Leaving the Center, I had the feeling that, during my short stay, I’d done something intensely beneficial and healing for my body and my mind. I felt calmer and healthier, more centered and more nourished. I also gained valuable insights I was able to bring home with me: several new and useful meditation techniques; a couple of new herbal supplements to try; and the knowledge to help bring more balance to my busy life. The Center’s aim is to provide the tools we need to live a conscientious life to its fullest. In my experience, it does just that.
Although it is more than 3,000 years old, Ayurveda — the holistic healing system of India — has striking relevance for life today. With a focus on mindfulness, meditation, turning inward, managing our emotions, eating whole foods and exercising daily, Ayurveda may be the perfect antidote to the stress and anxiety of modern times. Ayurveda specialist and writer Karta Purkh Singh Khalsa describes the system: “Mind, body and spirit are utterly entwined in Ayurveda. The practice looks to create a balance between all aspects of our being, including emotion and environment, and it places emphasis on the ability of the human body to heal itself, with the assistance and support of a variety of nontoxic therapies, including medicinal foods, dietary programs and herbal medicines.”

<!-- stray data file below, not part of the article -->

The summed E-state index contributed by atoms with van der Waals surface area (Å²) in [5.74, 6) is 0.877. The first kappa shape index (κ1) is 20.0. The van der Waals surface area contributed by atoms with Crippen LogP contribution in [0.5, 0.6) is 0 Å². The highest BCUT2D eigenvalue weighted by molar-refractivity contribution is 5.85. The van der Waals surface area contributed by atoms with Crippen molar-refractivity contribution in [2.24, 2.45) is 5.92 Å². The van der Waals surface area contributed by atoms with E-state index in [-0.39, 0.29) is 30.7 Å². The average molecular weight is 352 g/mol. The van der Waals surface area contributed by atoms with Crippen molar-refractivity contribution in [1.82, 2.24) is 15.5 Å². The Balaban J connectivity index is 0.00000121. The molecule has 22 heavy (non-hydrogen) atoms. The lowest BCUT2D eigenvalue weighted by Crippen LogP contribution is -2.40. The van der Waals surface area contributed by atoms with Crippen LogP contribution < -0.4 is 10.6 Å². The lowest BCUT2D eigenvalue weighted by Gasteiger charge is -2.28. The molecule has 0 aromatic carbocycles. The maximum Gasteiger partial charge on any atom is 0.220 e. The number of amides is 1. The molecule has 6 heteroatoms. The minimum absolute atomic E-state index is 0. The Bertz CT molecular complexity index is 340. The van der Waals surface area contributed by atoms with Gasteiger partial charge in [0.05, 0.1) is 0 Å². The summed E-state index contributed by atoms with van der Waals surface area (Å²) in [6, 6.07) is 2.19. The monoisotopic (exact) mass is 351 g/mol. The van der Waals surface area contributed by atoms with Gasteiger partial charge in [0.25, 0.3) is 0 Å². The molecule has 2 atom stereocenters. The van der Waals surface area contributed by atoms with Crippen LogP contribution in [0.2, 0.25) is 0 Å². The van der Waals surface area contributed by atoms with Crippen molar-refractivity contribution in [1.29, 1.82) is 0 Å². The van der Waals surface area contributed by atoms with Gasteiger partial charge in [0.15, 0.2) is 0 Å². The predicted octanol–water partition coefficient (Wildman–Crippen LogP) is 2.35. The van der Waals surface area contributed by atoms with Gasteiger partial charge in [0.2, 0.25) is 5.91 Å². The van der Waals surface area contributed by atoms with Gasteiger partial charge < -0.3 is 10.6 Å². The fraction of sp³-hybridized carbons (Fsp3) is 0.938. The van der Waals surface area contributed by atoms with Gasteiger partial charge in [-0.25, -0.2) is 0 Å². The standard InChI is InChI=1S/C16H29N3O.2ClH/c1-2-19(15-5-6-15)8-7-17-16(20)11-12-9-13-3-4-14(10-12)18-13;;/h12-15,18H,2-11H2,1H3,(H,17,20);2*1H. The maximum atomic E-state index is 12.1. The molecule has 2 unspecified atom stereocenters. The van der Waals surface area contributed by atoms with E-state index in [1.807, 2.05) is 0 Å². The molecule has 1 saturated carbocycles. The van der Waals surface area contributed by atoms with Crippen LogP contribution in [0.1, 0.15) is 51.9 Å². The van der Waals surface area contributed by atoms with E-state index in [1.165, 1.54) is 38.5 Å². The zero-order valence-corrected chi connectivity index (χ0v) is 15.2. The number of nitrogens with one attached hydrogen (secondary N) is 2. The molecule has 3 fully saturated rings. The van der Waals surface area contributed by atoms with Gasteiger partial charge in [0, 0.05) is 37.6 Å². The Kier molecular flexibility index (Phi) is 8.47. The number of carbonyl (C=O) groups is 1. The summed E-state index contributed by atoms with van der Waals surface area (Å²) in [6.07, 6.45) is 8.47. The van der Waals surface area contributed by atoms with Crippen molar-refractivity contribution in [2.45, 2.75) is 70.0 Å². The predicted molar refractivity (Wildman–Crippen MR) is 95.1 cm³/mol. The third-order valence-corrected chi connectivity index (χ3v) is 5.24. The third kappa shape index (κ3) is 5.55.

Ayurveda focuses on both lengthening lifespan and improving quality and happiness of life. The Art of Living Retreat Center’s Shankara Ayurvedic Spa director Kim Rossi believes Ayurveda teaches us how to live well, something many of us are never taught. “We learn so many things in school and then in university, but we do not learn how to take care of ourselves unless we were brought up by very wise elders, and in America that’s often not the case anymore,” she says. “We’ve had to figure it out for ourselves, and some of us have spent time doing that in the course of our lives, but many people have not. We’ve not learned how to take care of damage or clean our minds, and we also learn that feeling nowadays is not appropriate. To feel depressed or anxious or stressed-out is not appropriate, so we should take a pill. We’re not even taught to be fully alive conscious human beings, because we must feel depression and stress and anxiety to feel joy and love.”